Sometimes numbers are better than words when it comes to describing cars. Take, for example, Z-28, 4-4-2, or SS 396. To some people, these are just a jumble of letters and numbers, but it figures the calculating minds of devoted car buffs can clearly visualize a variety of cars when they read these alphanumeric characters.
Numbers on non-North American cars often refer to displacement in cubic centimeters. In North American-built cars it’s a far different story. The numbers often don’t mean a thing and are just tacked on the trunklid to separate lower- and higher-priced models. The Ford Custom 300, Fairlane 500, Galaxie 500, Rambler American 220, Classic 660, Ambassador 880, Dodge 440, Comet 404, Packard 200, and Pontiac 6000, are just a handful of examples where numbers are plucked out of thin air to come up with model designations.
But there are also plenty of examples when the numbers actually mean something.
Imagine shopping for a Chevrolet 25,598. You would know the price right away, because that number is the suggested retail prices of a new Malibu. At one time this actually was a Chevrolet marketing strategy. In 1916 William Durant introduced the Chevrolet 490 to compete directly with Ford Model T. Durant figured by naming the car the 490, it would be a good way of letting people know that it cost $490. The model name remained 490, even though the price increased to $875 by 1922.
When Walter Chrysler started up his car company in 1926, the G-70 had a top speed of 70 mph, and the D-80 Imperial had a top speed of 80 mph.
The 1946 Nash 600 got its name because the car could go 600 miles on a full 20 gallon tank of gas.
The year 1955 saw the introduction of a high-performance Chrysler to compete with General Motor’s Corvette and Ford’s Thunderbird. It was the first production car to crank out 300 hp, and to brag about that fact Chrysler called it the 300. The 300 name had such a great image that it was continued – even as the actual horsepower increased. For example, by 1956 it increased to 340 hp and 355 hp was optional.
There was also a plain 300 introduced in 1962 as a dress-up package. The final year for the high-performance 300 letter series was 1965, although the regular 300 continued on, was dropped after 1971, then revived for a trim version of the Chrysler Cordoba for just one year, in 1979. The 300 was revived again on the 300M from 1999 to 2004. The ads for this new version played heavily on the high-performance heritage, featuring both new and old versions. Chrysler’s fascination with the number 300 continued when, in 2005, and new large rear-wheel drive sedan was introduced – and named the 300.
Numbers can also indicate the size of the engine in cubic inches. In the early 1960s, there was the Chevrolet 409. In 1968, Buick introduced a dressed-up version of the midsize Skylark called the GS 350 – with a 350 cubic inch engine. In 1968 the Chevelle SS 396 came out. By 1970, the engine actually displaced 402 cubic inches, but by now the name was so magical, Chevy didn’t want to change it to the SS 402, so the SS 396 name remained. From Ford, there was a Mustang Boss 302, then a Boss 351, and later a Boss 429. In each case, the number indicated the size of the engine. Other examples include the Hornet SC 360, Dodge Dart 360, and Plymouth Duster 340.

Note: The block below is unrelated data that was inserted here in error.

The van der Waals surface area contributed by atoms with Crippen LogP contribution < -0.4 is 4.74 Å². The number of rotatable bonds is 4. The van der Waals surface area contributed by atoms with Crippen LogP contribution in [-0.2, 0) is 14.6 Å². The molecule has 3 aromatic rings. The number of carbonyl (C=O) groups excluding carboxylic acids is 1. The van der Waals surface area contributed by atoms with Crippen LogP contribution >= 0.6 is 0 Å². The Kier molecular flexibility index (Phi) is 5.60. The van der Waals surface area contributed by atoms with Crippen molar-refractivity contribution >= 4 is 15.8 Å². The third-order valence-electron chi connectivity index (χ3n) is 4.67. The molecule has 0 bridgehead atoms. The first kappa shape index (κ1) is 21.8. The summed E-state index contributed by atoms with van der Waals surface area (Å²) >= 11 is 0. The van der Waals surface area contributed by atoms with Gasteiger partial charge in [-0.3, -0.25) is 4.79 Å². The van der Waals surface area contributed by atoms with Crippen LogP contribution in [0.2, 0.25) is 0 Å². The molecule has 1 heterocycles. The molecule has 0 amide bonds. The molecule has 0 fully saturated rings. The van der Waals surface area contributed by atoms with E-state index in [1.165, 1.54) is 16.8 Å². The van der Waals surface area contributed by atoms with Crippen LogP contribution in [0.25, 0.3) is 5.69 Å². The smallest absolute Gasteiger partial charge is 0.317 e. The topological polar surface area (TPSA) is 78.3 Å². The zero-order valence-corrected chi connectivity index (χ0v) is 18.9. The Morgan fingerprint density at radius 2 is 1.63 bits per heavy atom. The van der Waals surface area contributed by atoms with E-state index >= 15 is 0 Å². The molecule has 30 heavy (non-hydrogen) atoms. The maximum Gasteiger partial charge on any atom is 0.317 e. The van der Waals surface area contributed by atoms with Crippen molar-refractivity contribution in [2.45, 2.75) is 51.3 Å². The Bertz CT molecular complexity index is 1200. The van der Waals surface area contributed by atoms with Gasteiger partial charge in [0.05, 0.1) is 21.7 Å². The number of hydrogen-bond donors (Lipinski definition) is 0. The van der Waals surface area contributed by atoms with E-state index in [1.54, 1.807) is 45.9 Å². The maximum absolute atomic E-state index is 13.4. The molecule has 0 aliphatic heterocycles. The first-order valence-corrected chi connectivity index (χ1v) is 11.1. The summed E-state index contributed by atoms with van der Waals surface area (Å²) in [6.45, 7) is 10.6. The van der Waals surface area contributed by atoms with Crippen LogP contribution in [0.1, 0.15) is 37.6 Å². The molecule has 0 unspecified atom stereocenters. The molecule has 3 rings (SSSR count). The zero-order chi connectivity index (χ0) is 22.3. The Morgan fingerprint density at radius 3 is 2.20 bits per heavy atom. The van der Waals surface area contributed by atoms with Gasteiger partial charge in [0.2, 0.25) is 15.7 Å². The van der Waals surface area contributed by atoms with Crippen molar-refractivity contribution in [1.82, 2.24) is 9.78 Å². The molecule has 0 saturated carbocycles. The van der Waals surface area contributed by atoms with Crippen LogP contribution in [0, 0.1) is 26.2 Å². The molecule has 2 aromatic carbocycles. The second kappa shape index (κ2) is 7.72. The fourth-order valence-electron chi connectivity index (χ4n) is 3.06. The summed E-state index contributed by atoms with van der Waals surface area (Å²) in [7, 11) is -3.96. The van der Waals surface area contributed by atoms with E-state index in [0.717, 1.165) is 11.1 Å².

A new Buicks in 1959 was the Electra 225. This top-line Buick was 225.4 inches long, but that was rounded down to 225 inches to come up with the name. In the following years, the length of the Electra 225 changed frequently – from a trim 219.2 inches in 1961 to a huge 233.4 inches in 1975 – yet the name remained the same, the Electra 225.
Ever wonder how the Shelby Cobra GT 350, which had a 289 cid engine, got its name? When Carroll Shelby was trying to come up with a name, he asked chief engineer Phil Remington what the distance was between the assembly shop and the engine shop. When Remington answered about 350 feet, Shelby decided to call the car the GT 350.
In 1964, Oldsmobile introduced the 4-4-2. The numbers originally referred to a four-barrel carburetor, four-on-the-floor and dual exhaust. However, they wasn’t always accurate, as an automatic transmissions was soon available. In 1965, a new 400 cubic inch engine was available, so 4-4-2 now stood for 400 cubic inches, four-barrel carburetor and dual exhaust exhaust. The 4-4-2 designation was re-introduced in 1990, and the numbers stood for the quad four engine, four valves per cylinder and two overhead camshafts. Clearly, the 4-4-2 is a name that stood for a lot of different things – but it was always a high-performance Oldsmobile.
In the mid- to late-1960s, Plymouth disposed of fancy names to indicate different trim levels and instead used Roman numerals. It was easy to pick out the level of trim on a Plymouth Fury I, II and III, or on the Plymouth Belvedere I and II. The bigger the number, the higher level of trim.
Roman numerals have often been used to indicated a significantly new model when an old name is brought back, like the Pontiac Ventura II and the Ford Mustang II. In both cases, the “II” was eventually dropped. The Avanti II came out in 1965, after Studebaker had stopped production of the Avanti. One exception is the Chevy II, which was a name for the new compact Chevrolet introduced in the 1960s.
So the next time you see a car with numbers on the grill, trunk or fenders, they may actually mean something. In fact, they may mean almost anything.
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